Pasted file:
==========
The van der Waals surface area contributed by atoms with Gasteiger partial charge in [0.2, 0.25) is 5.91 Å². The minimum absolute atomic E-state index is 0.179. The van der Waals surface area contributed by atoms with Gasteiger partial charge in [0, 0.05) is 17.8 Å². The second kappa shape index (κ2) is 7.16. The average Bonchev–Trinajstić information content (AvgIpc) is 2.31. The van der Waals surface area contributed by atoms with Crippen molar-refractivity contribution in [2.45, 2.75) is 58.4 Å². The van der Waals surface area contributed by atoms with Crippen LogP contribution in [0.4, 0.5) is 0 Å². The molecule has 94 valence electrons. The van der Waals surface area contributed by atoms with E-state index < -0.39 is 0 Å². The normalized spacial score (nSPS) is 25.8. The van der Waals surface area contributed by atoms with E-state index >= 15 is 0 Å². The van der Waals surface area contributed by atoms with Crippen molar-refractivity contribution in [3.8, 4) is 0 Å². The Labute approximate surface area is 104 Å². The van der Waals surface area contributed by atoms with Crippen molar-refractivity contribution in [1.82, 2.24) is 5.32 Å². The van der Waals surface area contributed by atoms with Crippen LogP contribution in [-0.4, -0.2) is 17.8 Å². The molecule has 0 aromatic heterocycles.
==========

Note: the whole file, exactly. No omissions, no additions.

The van der Waals surface area contributed by atoms with Gasteiger partial charge in [0.2, 0.25) is 5.91 Å². The minimum absolute atomic E-state index is 0.179. The van der Waals surface area contributed by atoms with Gasteiger partial charge in [0, 0.05) is 17.8 Å². The second kappa shape index (κ2) is 7.16. The average Bonchev–Trinajstić information content (AvgIpc) is 2.31. The van der Waals surface area contributed by atoms with Crippen molar-refractivity contribution in [2.45, 2.75) is 58.4 Å². The van der Waals surface area contributed by atoms with Crippen LogP contribution in [0.4, 0.5) is 0 Å². The molecule has 94 valence electrons. The van der Waals surface area contributed by atoms with E-state index < -0.39 is 0 Å². The normalized spacial score (nSPS) is 25.8. The van der Waals surface area contributed by atoms with E-state index >= 15 is 0 Å². The van der Waals surface area contributed by atoms with Crippen molar-refractivity contribution in [3.8, 4) is 0 Å². The Labute approximate surface area is 104 Å². The van der Waals surface area contributed by atoms with Crippen molar-refractivity contribution in [1.82, 2.24) is 5.32 Å². The van der Waals surface area contributed by atoms with Crippen LogP contribution in [-0.4, -0.2) is 17.8 Å². The molecule has 0 aromatic heterocycles.